On the 3d of May, 1854, one Carrie executed and delivered to Elijah D. Robertson, a white man, a warranty deed of a lot of land in Augusta, Ga., 82 feet 6 inches in width by 200 feet in depth. The considr ation expressed in the deed was $600, and it conveyed to Robertson, his heirs and assigns, forever, the lot in question, in trust, nevertheless, to and for the sole use, benefit, and behoof of the following free persons of color, of Augusta, 'to-wit, Fanny Gardner, the wife of Thomas Gardner, and their daughter, Frances Gardner, and any future issue of the said Fanny by the said Thomas, and, in case of the death of the said Frances and Fanny, in trust for the next of kin of the said Thomas Gardner.' The deed also authorized Robertson, in case it should be deemed advisable and to the interest of all concerned that a sale of the property should take place, to sell and make titles to it, provided the consent of the said Frances and Fanny, their guardian or guardians, should be first had and obtained. In March, 1879, Fanny Gardner filed a bill in equity in the superior court of Richmond county, Ga., setting forth the purchase of the lot of land by Gardner from Carrie for $600, and the making of such deed; that Gardner, who was her husband, and the father, by a former wife, of Frances Gardner, who had intermarried with one Beatty, died in 1865; that all of those persons were free persons of color; that on the 3d of May, 1854, Gardner and the plaintiff and Frances took possession of the property; that afterwards Frances, having married, Gardner divided the lot and erected a house on a part of it for Frances; that the parties thus continued in the possession of the property until the death of Gardner; that from that time Frances had remained in the possession of the portion of the lot on which the house was erected for her use, and the plaintiff had occupied the remaining part of the lot; that the deed to Robertson was void, because at that time all conveyances of real estate in Augusta to or for the use of free persons of color residing therein were prohibited by law; that the plaintiff acquired title to the property occupied by her, by actual adverse possession of the same for 20 years, and Frances had acquired title in the same way to the premises occupied by her; that the plaintiff desired to sell her part of the property, but could not do so, because Frances claimed that, under the terms of the trustdeed, she owned a remainder interest in the whole of the property, and the plaintiff had only a life-estate therein; and that the property could not be sold except with the consent of Frances. The bill prayed for a decree that the plaintiff owned a feesimple title to the portion of the lot so occupied by her; that the trust-deed be canceled; that, if the court should hold that the title of the plaintiff and of Frances was derived from seven years' possession under the trust-deed, as color of title, it would decree that the terms of such deed did not bind the plaintiff or limit her title in the property; that, if the plaintiff did not have a fee-simple title to the part in her possession, she and Frances might be decreed to be tenants in common of the entire property, and the same might be divided by commissioners, or be sold, and the proceeds divided, share and share alike, between the plaintiff and Frances and for general relief. The bill was afterwards amended by inserting an allegation that the plaintiff furnished to Gardner at the time of the purchase one-half of the purchase money of the property, the same being the proceeds of her labor as a free person of color; and, further, that if the court held that the plaintiff acquired no legal interest under the division of the lot by Gardner, in the part which he gave to her and on which she had since lived, and no interest that could ripen by prescription, then Gardner died in possession of all of the lot, leaving the plaintiff and Frances as his only heirs; that such heirs had, by tacit consent, actually occupied, held, and claimed the portion so divided to them by Gardner from the time of his death; and that Gardner made no will and left no other heirs. Frances, being then the wife of one Dadis, answered h e bill, denying that the property was ever divided between her and the plaintiff by Gardner, or since his death, otherwise than that Gardner built another house for her on the property, for convenience, because she was married, and had many children; and that her title and that of the plaintiff was that of co-cestuis que trustent for life, with remainder over to the children of Frances who should be living at the termination of such equitable life-estate.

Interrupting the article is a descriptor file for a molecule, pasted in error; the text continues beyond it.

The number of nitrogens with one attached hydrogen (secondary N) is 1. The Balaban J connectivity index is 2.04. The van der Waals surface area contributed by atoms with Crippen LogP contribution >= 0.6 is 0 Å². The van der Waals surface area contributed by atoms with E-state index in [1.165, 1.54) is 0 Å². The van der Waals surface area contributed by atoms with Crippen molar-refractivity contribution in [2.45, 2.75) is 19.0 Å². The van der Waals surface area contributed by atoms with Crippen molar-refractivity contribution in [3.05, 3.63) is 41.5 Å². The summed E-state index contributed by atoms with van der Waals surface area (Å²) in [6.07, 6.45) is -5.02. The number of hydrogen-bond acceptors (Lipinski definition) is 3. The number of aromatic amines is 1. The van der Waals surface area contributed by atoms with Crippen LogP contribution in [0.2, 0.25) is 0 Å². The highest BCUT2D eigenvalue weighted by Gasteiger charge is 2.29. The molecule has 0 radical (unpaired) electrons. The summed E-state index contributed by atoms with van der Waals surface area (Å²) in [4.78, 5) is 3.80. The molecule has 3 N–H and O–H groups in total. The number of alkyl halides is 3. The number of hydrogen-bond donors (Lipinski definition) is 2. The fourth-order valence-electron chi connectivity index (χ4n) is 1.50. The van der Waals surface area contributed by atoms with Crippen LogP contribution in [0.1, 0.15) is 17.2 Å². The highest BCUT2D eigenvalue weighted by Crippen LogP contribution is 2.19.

By way of cross-bill the answer averred that before January 1, 1863, no proceedings were ever instituted to escheat the property as being conveyed for the benefit of free persons of color; that by section 2627 of the Code of Georgia becoming of force on January 1, 1863, it was declared that escheat should lie only on failure of heirs; that by the act of Georgia of March 17, 1866, free persons of color were vested with all the property rights of white persons; that among those rights was that to a prescriptive title by adverse possession for seven years under written evidence of title; that by possession adverse to all the world, under the trustdeed, for seven years and more prior to the bringing of the bill, the plaintiff and Frances had a good prescriptive title to the property under the limitations of the deed, and had an equitable life-estate in common, with remainder in fee, on their death, to the next of kin of Gardner; that Frances had six children then living, two of them by her first husband, Beatty, one of whom was an adult and the other a minor, and four of them by her husband Davis, all of whom were minors, such six children being the next of kin after Frances to Gardner, their grandfather; and that Gardner had no issue by the plaintiff. The answer prayed that the court might declare the trust to be valid, and appoint a trustee to hold the property for the joint use and benefit of the plaintiff and the defendant during their lives, or the life of either of them, and, at the termination of such lives, to convey the property to such children of the defendant as might then be living, and, should there be none such, then to whoever should be next of kin to Gardner; and that the adult son of the defendant be made a defendant, with a guardian ad litem to be appointed for her minor children. The answer was afterwards amended by averring that Gardner died in November, 1865; that from the date of the trust-deed to that time the plaintiff and the defendant and Gardner resided together on the lot, being in occupation of it under and by virtue only of the trust deed; that from the time Gardner died until the bringing of the suit the plaintiff and the defendant continued to occupy the lot; that more than seven years elapsed from the death of Gardner to the bringing of the suit; that under the laws of Georgia, as they existed from the date of the trust-deed, any instrument in writing purporting to convey a title to land, even if void, was good as color of title, and adverse possession of the land thereunder for seven years gave a good title by prescription to the land; that, under the first section of the act of congress of April 9, 1866, all persons within the jurisdiction of the United States became entitled to the equal benefit of all laws and proceedings for the security of person and property as was enjoyed by white citizens, and all citizens of the United States became entitled in every state to the same rights as were enjoyed by the white citizens thereof, as respected real and personal property; that, under the first section of the fourteenth article of amendment to the constitution of the United States it was provided that no state should make or enforce any law which should abridge the privileges or immunities of citizens of the United States, nor deprive any person of life, liberty, or property without due process of law, nor deny to any person within its jurisdiction the equal protection of the laws; that under said act of congress and said amendment the defendant became entitled to the same rights, ast o prescriptive title by possession under color of title, as any white prson; that under said act of congress and said amendment, the act of Georgia of December 19, 1818, and that of December 22, 1819, could not be lawfully enforced as against the rights of the defendant under the trust-deed as color of title, even if the deed were originally void; and that under said act of congress and the fourteenth amendment the plaintiff and the defendant, under the trust-deed, and their occupancy of the lot thereunder for seven years after the death of Gardner, had an equitable life-estate in common in the lot, with remainder in fee to the next of kin of Gardner. The answer was also amended by averring that the claim of the plaintiff that she had furnished to Gardner, at the time of the purchase, one-half of the purchase money of the property, was barred by the statute of limitations, the claim being first asserted by an amendment to the bill, made June 28, 1884, more than 30 years after the purchase of the property by Gardner; and that the plaintiff was estopped by laches from asserting such claim. A guardian ad litem was appointed for the minors, and he and the adult Beatty were made defendants. The case was tried by a jury. The court at the trial charged the jury as follows: 'Under the law in force at the time of making this deed free persons of color could not hold real estate, and the deed from Carrie to Gardner in trust was absolutely void, and the fact that the war and its results, as declared by the constitution of the United States and the acts of our own legislature, have put all colored persons on the same footing with white persons, does not and cannot make the laws invalid or validate any title acquired under them, and no continuance of possession for any number of years by the wife and daughter under this void deed can ripen it into a good title. The transaction being illegal and void, no act of either and no post-war enactments can galvanize it into life. If you believe that Thomas Gardner paid Carrie for this land, it being admitted that there were no proceedings before 1860 to escheat this property, and remained in possession of the land until after the close of the war, and died in November, 1865, then, notwithstanding the law which made a trust-deed void, and he died in possession of the land, the wife and daughter took this estate by inheritance absolutely, each being entitled to one-half. If the evidence does not show that, but shows that Thomas Gardner paid the purchase money, and went into possession, and then divided the lot between Fanny and Frances, and that they both went into possession and remained in possession until after the war closed, and are still in possession, Francis is estopped from denying the title of Fanny to the one-half now claimed by her; so that you see that my view of the law is that the trust-deed cannot be enforced or be made the basis of any title. If, therefore, you find for the complainant, Fanny, you may appoint three discreet persons to make the division of the lot, providing for a sale in case no division of the kind can be made.'